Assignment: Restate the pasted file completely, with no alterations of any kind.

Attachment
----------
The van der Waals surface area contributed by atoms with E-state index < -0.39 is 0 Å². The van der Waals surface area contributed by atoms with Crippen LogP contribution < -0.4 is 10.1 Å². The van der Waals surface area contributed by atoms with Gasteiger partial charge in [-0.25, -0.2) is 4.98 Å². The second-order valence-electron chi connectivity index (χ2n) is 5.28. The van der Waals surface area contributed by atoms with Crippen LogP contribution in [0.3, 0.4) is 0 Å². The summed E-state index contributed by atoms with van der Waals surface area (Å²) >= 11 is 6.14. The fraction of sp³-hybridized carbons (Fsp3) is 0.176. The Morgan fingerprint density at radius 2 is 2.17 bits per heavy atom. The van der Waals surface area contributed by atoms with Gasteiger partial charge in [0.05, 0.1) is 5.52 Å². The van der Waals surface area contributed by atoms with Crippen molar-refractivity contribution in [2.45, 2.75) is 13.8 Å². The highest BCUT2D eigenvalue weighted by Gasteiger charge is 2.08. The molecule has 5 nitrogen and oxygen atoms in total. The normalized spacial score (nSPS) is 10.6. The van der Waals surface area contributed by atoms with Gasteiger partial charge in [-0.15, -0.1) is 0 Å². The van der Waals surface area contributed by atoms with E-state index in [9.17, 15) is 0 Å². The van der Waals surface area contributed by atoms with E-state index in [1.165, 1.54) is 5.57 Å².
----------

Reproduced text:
The van der Waals surface area contributed by atoms with E-state index < -0.39 is 0 Å². The van der Waals surface area contributed by atoms with Crippen LogP contribution < -0.4 is 10.1 Å². The van der Waals surface area contributed by atoms with Gasteiger partial charge in [-0.25, -0.2) is 4.98 Å². The second-order valence-electron chi connectivity index (χ2n) is 5.28. The van der Waals surface area contributed by atoms with Crippen LogP contribution in [0.3, 0.4) is 0 Å². The summed E-state index contributed by atoms with van der Waals surface area (Å²) >= 11 is 6.14. The fraction of sp³-hybridized carbons (Fsp3) is 0.176. The Morgan fingerprint density at radius 2 is 2.17 bits per heavy atom. The van der Waals surface area contributed by atoms with Gasteiger partial charge in [0.05, 0.1) is 5.52 Å². The van der Waals surface area contributed by atoms with Crippen molar-refractivity contribution in [2.45, 2.75) is 13.8 Å². The highest BCUT2D eigenvalue weighted by Gasteiger charge is 2.08. The molecule has 5 nitrogen and oxygen atoms in total. The normalized spacial score (nSPS) is 10.6. The van der Waals surface area contributed by atoms with Gasteiger partial charge in [-0.15, -0.1) is 0 Å². The van der Waals surface area contributed by atoms with E-state index in [9.17, 15) is 0 Å². The van der Waals surface area contributed by atoms with E-state index in [1.165, 1.54) is 5.57 Å².